Constipation and Fibers!

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Constipation, defined as the reduced number of bowel movements (<3 per week) with difficulty exiting the stool and categorized as acute and chronic, is a health problem affecting 20% ​​of the population worldwide each year.

Although the causes of constipation vary, the most common cause is functional and is related to our diet. Reduced intake of fatty acids in combination with increased intake of fiber and water is one of the first habits one must adopt for faster constipation relief.

What are fibers?

Fiber is a form of carbohydrates found in products of plant origin. Specifically, they contain non-starch polysaccharides (pectins, cellulose, etc.), oligosaccharides (inulin) and other similar herbal ingredients.

In what categories are they distinguished?

Depending on their solubility, fibers are divided into 2 categories: soluble and insoluble.

Soluble fiber attracts water molecules and forms a gel in the digestive system. This slows down the digestion process and reduces the absorption of carbohydrates (eg starch). Fermentation of certain soluble fiber (prebiotics) by friendly colon bacteria contributes to improved intestinal flora and to a smoother functioning of the intestinal system. Studies have shown that intake of soluble fiber may keep cholesterol levels low as well as improve glucose tolerance in people with type 2 diabetes.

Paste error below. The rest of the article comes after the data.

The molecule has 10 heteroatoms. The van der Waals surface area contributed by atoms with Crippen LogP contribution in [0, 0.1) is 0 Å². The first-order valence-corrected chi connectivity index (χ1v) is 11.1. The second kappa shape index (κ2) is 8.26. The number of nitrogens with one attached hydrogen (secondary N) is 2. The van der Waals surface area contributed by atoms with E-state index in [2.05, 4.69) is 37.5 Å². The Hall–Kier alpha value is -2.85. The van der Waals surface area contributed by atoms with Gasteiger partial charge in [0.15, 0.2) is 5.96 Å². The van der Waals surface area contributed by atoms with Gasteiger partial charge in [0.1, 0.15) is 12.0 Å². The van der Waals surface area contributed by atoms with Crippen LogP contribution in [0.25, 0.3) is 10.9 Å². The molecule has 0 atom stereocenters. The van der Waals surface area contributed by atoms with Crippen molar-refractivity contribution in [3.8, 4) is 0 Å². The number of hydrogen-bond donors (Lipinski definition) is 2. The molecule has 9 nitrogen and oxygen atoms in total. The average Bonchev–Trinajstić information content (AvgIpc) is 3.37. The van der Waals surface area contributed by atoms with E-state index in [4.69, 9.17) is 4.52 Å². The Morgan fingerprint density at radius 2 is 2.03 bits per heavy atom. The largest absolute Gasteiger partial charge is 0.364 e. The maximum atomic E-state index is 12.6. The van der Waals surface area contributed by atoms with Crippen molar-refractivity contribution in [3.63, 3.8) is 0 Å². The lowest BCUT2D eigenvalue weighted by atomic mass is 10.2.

Insoluble fiber, are those that directly contribute to the treatment of constipation. When they are in the intestine, they absorb water like a sponge. This way the stools soften, which makes emptying easier.

In summary, it is necessary to take both types of fiber for optimal intestinal function and constipation management.

What foods contain fiber?

Both insoluble and soluble fiber are found in plant foods. Specifically soluble fiber is found in cereals (barley, oats), fresh and dried fruits (pears, apples, oranges, strawberries, etc.), pulses (lentils, chickpeas, beans) and vegetables (broccoli, cabbage, corn, tomato, onion).

Insoluble fiber is found in foods such as whole grain bread, cereals, wheat bran.

What recent research has shown?

A systematic post-analysis (ChristodoulidesS et al., 2016) showed that 77% of adults with chronic idiopathic constipation found relief after consuming a large amount of fiber. Another 2 studies (Üstündağ al., 2010), (Üstündağ G.etal., 2008), have shown that dietary fiber intake can be as effective as lactulose in the treatment of constipation in children.

Based on research the primary and one of the most effective methods for the treatment of constipation is the intake of dietary fiber either through foods or through dietary supplements (eg supplements with psyllium).

Fiber – Contraindications

Fiber may affect the bioavailability of some medicines. For this reason, medicines should be taken 1 hour before or 2-4 hours after taking fiber.

It is necessary to take either foods containing fiber or dietary fiber supplements with a sufficient amount of water (6-8 glasses) to avoid swelling in the esophagus.

If you have difficulty swallowing consult your doctor before taking a dietary fiber supplement.

Vegetable fibers – Side effects

Intake of fiber can cause mild swelling and gases.

If you are on any medication, you should inform your doctor before taking any dietary fiber supplements.


At you will find a wide variety of supplements with fibers.



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